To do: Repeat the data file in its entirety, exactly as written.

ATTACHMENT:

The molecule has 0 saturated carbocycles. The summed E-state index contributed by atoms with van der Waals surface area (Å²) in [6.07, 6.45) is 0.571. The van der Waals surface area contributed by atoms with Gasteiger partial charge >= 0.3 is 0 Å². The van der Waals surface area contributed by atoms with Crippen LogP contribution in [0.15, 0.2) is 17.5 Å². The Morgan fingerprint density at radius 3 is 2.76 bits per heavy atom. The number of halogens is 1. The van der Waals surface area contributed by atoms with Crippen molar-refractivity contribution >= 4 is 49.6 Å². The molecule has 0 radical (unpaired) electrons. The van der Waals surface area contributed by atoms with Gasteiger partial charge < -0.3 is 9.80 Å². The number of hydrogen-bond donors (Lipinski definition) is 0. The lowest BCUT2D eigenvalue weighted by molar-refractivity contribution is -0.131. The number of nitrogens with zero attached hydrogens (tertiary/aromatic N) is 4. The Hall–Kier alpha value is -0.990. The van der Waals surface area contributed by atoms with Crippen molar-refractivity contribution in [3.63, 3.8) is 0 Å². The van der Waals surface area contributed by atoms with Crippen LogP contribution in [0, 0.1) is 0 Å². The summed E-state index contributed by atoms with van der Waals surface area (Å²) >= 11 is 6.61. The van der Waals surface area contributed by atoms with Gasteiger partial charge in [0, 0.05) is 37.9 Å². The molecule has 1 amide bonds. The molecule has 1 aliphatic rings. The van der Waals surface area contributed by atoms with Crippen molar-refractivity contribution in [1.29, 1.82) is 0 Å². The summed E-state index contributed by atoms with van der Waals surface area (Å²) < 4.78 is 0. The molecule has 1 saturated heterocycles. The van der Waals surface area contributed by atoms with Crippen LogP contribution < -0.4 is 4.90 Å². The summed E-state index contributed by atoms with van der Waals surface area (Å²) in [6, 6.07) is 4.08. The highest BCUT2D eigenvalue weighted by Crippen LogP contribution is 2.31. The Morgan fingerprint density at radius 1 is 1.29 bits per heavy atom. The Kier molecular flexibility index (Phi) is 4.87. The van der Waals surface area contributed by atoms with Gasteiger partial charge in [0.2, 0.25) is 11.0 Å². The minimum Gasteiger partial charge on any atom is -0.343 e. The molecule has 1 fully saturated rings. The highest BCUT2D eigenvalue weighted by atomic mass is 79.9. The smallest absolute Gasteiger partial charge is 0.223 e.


The molecule has 0 saturated carbocycles. The summed E-state index contributed by atoms with van der Waals surface area (Å²) in [6.07, 6.45) is 0.571. The van der Waals surface area contributed by atoms with Gasteiger partial charge >= 0.3 is 0 Å². The van der Waals surface area contributed by atoms with Crippen LogP contribution in [0.15, 0.2) is 17.5 Å². The Morgan fingerprint density at radius 3 is 2.76 bits per heavy atom. The number of halogens is 1. The van der Waals surface area contributed by atoms with Crippen molar-refractivity contribution >= 4 is 49.6 Å². The molecule has 0 radical (unpaired) electrons. The van der Waals surface area contributed by atoms with Gasteiger partial charge < -0.3 is 9.80 Å². The number of hydrogen-bond donors (Lipinski definition) is 0. The lowest BCUT2D eigenvalue weighted by molar-refractivity contribution is -0.131. The number of nitrogens with zero attached hydrogens (tertiary/aromatic N) is 4. The Hall–Kier alpha value is -0.990. The van der Waals surface area contributed by atoms with Crippen molar-refractivity contribution in [3.63, 3.8) is 0 Å². The van der Waals surface area contributed by atoms with Crippen LogP contribution in [0, 0.1) is 0 Å². The summed E-state index contributed by atoms with van der Waals surface area (Å²) >= 11 is 6.61. The van der Waals surface area contributed by atoms with Gasteiger partial charge in [0, 0.05) is 37.9 Å². The molecule has 1 amide bonds. The molecule has 1 aliphatic rings. The van der Waals surface area contributed by atoms with Crippen molar-refractivity contribution in [1.29, 1.82) is 0 Å². The summed E-state index contributed by atoms with van der Waals surface area (Å²) < 4.78 is 0. The molecule has 1 saturated heterocycles. The van der Waals surface area contributed by atoms with Crippen LogP contribution < -0.4 is 4.90 Å². The summed E-state index contributed by atoms with van der Waals surface area (Å²) in [6, 6.07) is 4.08. The highest BCUT2D eigenvalue weighted by Crippen LogP contribution is 2.31. The Morgan fingerprint density at radius 1 is 1.29 bits per heavy atom. The Kier molecular flexibility index (Phi) is 4.87. The van der Waals surface area contributed by atoms with Gasteiger partial charge in [0.2, 0.25) is 11.0 Å². The minimum Gasteiger partial charge on any atom is -0.343 e. The molecule has 1 fully saturated rings. The highest BCUT2D eigenvalue weighted by atomic mass is 79.9. The smallest absolute Gasteiger partial charge is 0.223 e.